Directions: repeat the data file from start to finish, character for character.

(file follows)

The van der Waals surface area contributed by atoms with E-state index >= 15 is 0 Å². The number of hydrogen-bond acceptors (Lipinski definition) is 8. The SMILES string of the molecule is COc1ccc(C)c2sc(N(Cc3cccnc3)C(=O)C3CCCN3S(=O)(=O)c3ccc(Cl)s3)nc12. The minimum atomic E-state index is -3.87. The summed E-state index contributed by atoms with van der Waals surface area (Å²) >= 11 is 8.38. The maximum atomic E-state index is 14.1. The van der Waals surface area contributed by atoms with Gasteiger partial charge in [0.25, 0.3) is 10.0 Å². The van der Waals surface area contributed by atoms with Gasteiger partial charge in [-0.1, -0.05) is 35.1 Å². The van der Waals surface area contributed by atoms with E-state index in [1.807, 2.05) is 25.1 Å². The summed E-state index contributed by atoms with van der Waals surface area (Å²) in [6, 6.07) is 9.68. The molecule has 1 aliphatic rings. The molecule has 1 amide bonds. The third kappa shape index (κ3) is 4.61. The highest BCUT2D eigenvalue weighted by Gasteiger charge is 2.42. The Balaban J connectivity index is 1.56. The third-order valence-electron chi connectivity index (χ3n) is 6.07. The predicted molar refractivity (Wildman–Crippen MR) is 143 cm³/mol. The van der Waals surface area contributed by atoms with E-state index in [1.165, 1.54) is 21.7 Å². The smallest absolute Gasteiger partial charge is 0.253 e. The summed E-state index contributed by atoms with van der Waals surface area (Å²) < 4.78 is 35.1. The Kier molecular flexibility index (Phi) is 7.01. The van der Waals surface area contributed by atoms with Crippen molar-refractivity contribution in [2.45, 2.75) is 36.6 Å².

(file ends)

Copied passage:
The van der Waals surface area contributed by atoms with E-state index >= 15 is 0 Å². The number of hydrogen-bond acceptors (Lipinski definition) is 8. The SMILES string of the molecule is COc1ccc(C)c2sc(N(Cc3cccnc3)C(=O)C3CCCN3S(=O)(=O)c3ccc(Cl)s3)nc12. The minimum atomic E-state index is -3.87. The summed E-state index contributed by atoms with van der Waals surface area (Å²) >= 11 is 8.38. The maximum atomic E-state index is 14.1. The van der Waals surface area contributed by atoms with Gasteiger partial charge in [0.25, 0.3) is 10.0 Å². The van der Waals surface area contributed by atoms with Gasteiger partial charge in [-0.1, -0.05) is 35.1 Å². The van der Waals surface area contributed by atoms with E-state index in [1.807, 2.05) is 25.1 Å². The summed E-state index contributed by atoms with van der Waals surface area (Å²) in [6, 6.07) is 9.68. The molecule has 1 aliphatic rings. The molecule has 1 amide bonds. The third kappa shape index (κ3) is 4.61. The highest BCUT2D eigenvalue weighted by Gasteiger charge is 2.42. The Balaban J connectivity index is 1.56. The third-order valence-electron chi connectivity index (χ3n) is 6.07. The predicted molar refractivity (Wildman–Crippen MR) is 143 cm³/mol. The van der Waals surface area contributed by atoms with E-state index in [1.165, 1.54) is 21.7 Å². The smallest absolute Gasteiger partial charge is 0.253 e. The summed E-state index contributed by atoms with van der Waals surface area (Å²) < 4.78 is 35.1. The Kier molecular flexibility index (Phi) is 7.01. The van der Waals surface area contributed by atoms with Crippen molar-refractivity contribution in [2.45, 2.75) is 36.6 Å².